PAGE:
[4830-01-u] DEPARTMENT OF THE TREASURY Internal Revenue Service 26 CFR Parts 1 and 602 [TD 8649] RIN 1545-AS87

Regulations Under Section 1258 of the Internal Revenue Code of 1986; Netting Rule For Certain Conversion Transactions AGENCY: ACTION: Internal Revenue Service (IRS), Treasury. Final regulations.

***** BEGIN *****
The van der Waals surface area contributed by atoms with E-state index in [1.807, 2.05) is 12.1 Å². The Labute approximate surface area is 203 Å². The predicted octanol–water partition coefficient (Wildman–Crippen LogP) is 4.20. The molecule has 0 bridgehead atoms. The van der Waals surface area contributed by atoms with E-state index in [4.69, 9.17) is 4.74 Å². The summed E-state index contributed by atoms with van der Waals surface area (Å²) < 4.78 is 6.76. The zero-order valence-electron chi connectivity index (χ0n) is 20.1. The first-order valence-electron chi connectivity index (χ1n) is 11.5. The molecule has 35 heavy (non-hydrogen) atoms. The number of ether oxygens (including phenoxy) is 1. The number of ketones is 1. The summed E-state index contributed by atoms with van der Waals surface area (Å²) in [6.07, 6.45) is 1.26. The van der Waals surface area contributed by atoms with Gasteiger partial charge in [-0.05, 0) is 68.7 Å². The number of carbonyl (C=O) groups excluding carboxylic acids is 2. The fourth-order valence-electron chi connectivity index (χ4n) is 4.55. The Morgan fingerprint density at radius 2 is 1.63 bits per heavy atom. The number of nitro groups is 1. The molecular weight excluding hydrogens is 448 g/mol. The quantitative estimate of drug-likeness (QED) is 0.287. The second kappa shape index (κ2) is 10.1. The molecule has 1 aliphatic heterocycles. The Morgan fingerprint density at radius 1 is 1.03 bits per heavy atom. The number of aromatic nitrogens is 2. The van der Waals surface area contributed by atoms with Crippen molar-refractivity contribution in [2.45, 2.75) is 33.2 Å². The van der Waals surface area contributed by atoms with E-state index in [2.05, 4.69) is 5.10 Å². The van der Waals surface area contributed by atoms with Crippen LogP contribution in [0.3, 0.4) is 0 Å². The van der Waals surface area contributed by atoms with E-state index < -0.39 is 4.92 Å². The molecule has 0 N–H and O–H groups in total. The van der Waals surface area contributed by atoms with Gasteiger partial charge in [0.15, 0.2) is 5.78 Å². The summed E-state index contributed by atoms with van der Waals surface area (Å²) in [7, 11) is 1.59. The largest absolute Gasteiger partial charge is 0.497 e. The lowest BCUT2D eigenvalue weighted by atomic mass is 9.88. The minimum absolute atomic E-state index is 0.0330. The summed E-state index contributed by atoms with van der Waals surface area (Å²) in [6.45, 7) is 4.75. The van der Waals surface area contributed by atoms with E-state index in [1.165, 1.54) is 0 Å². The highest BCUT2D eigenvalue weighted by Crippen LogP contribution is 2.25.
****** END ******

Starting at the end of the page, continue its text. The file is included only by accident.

SUMMARY: This document contains final regulations relating to conversion transactions. These regulations provide that certain gains and losses from positions of the same conversion transaction may be netted for purposes of determining the amount of gain that is recharacterized as ordinary income. These regulations reflect changes to the law made by the Revenue Reconciliation Act of 1993 and affect persons who enter into conversion transactions. EFFECTIVE DATES: These regulations are effective [INSERT DATE OF PUBLICATION IN THE FEDERAL REGISTER]. For applicability of these regulations, see EFFECTIVE DATES under the SUPPLEMENTARY INFORMATION part of the preamble. FOR FURTHER INFORMATION CONTACT: Alan B. Munro, (202) 622-3950 (not a toll-free number). SUPPLEMENTARY INFORMATION: Paperwork Reduction Act The collection of information contained in these final regulations has been reviewed and approved by the Office of Management and Budget in accordance with the Paperwork Reduction Act (44 U.S.C. 3507) under control number 1545-1452. Responses to this collection of information are required to obtain netting relief for conversion transactions. An agency may not conduct or sponsor, and a person is not required to respond to, a collection of information unless the collection of information displays a valid control number. The estimated annual burden per recordkeeper varies from .05 to 10 hours, depending on individual circumstances, with an estimated average of .10 hour. Comments concerning the accuracy of this burden estimate and suggestions for reducing this burden should be sent to the Internal Revenue Service, Attn: IRS Reports Clearance Officer, T:FP, Washington, DC 20224, and to the Office of Management and Budget, Attn: Desk Officer for the Department of the Treasury, Office of Information and Regulatory Affairs, Washington, DC 20503. Books or records relating to this collection of information must be retained as long as their contents may become material in the administration of any internal revenue law. Generally, tax returns and tax return information are confidential, as required by 26 U.S.C. 6103. Background On December 27, 1994, the IRS published in the Federal Register a notice of proposed rulemaking and notice of public hearing at 59 FR 66498 (FI-43-94) under section 1258 of the Internal Revenue Code of 1986.